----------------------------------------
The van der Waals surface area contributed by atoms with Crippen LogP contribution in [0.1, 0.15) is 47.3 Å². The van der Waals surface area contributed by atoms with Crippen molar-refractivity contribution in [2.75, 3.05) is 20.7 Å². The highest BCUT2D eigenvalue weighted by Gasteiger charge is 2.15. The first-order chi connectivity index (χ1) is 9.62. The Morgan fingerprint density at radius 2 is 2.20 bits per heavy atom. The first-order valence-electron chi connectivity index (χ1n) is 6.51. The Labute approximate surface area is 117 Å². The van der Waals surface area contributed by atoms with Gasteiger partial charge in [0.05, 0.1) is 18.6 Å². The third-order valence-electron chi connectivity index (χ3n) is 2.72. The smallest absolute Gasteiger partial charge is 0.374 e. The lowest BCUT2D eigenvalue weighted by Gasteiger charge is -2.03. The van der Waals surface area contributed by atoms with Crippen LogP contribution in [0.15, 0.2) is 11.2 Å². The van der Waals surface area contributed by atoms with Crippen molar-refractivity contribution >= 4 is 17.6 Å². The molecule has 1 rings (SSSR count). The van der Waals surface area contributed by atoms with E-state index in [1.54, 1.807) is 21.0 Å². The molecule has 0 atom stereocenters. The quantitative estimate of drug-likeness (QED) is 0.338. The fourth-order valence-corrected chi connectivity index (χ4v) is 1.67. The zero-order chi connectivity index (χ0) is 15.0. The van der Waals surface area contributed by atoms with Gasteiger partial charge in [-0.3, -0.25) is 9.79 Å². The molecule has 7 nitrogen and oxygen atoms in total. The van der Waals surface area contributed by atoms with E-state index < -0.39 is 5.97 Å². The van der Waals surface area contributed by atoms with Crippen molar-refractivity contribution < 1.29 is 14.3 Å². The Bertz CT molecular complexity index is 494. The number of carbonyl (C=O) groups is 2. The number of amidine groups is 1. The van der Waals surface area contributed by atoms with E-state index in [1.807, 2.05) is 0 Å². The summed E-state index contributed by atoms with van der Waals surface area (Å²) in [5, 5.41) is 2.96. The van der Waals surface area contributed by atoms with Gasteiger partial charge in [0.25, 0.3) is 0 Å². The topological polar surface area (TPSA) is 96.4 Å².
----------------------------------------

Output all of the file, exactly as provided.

The van der Waals surface area contributed by atoms with Crippen LogP contribution in [0.1, 0.15) is 47.3 Å². The van der Waals surface area contributed by atoms with Crippen molar-refractivity contribution in [2.75, 3.05) is 20.7 Å². The highest BCUT2D eigenvalue weighted by Gasteiger charge is 2.15. The first-order chi connectivity index (χ1) is 9.62. The Morgan fingerprint density at radius 2 is 2.20 bits per heavy atom. The first-order valence-electron chi connectivity index (χ1n) is 6.51. The Labute approximate surface area is 117 Å². The van der Waals surface area contributed by atoms with Gasteiger partial charge in [0.05, 0.1) is 18.6 Å². The third-order valence-electron chi connectivity index (χ3n) is 2.72. The smallest absolute Gasteiger partial charge is 0.374 e. The lowest BCUT2D eigenvalue weighted by Gasteiger charge is -2.03. The van der Waals surface area contributed by atoms with Crippen LogP contribution in [0.15, 0.2) is 11.2 Å². The van der Waals surface area contributed by atoms with Crippen molar-refractivity contribution >= 4 is 17.6 Å². The molecule has 1 rings (SSSR count). The van der Waals surface area contributed by atoms with E-state index in [1.54, 1.807) is 21.0 Å². The molecule has 0 atom stereocenters. The quantitative estimate of drug-likeness (QED) is 0.338. The fourth-order valence-corrected chi connectivity index (χ4v) is 1.67. The zero-order chi connectivity index (χ0) is 15.0. The van der Waals surface area contributed by atoms with Gasteiger partial charge in [-0.3, -0.25) is 9.79 Å². The molecule has 7 nitrogen and oxygen atoms in total. The van der Waals surface area contributed by atoms with E-state index < -0.39 is 5.97 Å². The van der Waals surface area contributed by atoms with Crippen molar-refractivity contribution < 1.29 is 14.3 Å². The Bertz CT molecular complexity index is 494. The number of carbonyl (C=O) groups is 2. The number of amidine groups is 1. The van der Waals surface area contributed by atoms with E-state index in [1.807, 2.05) is 0 Å². The summed E-state index contributed by atoms with van der Waals surface area (Å²) in [5, 5.41) is 2.96. The van der Waals surface area contributed by atoms with Gasteiger partial charge in [0.25, 0.3) is 0 Å². The topological polar surface area (TPSA) is 96.4 Å².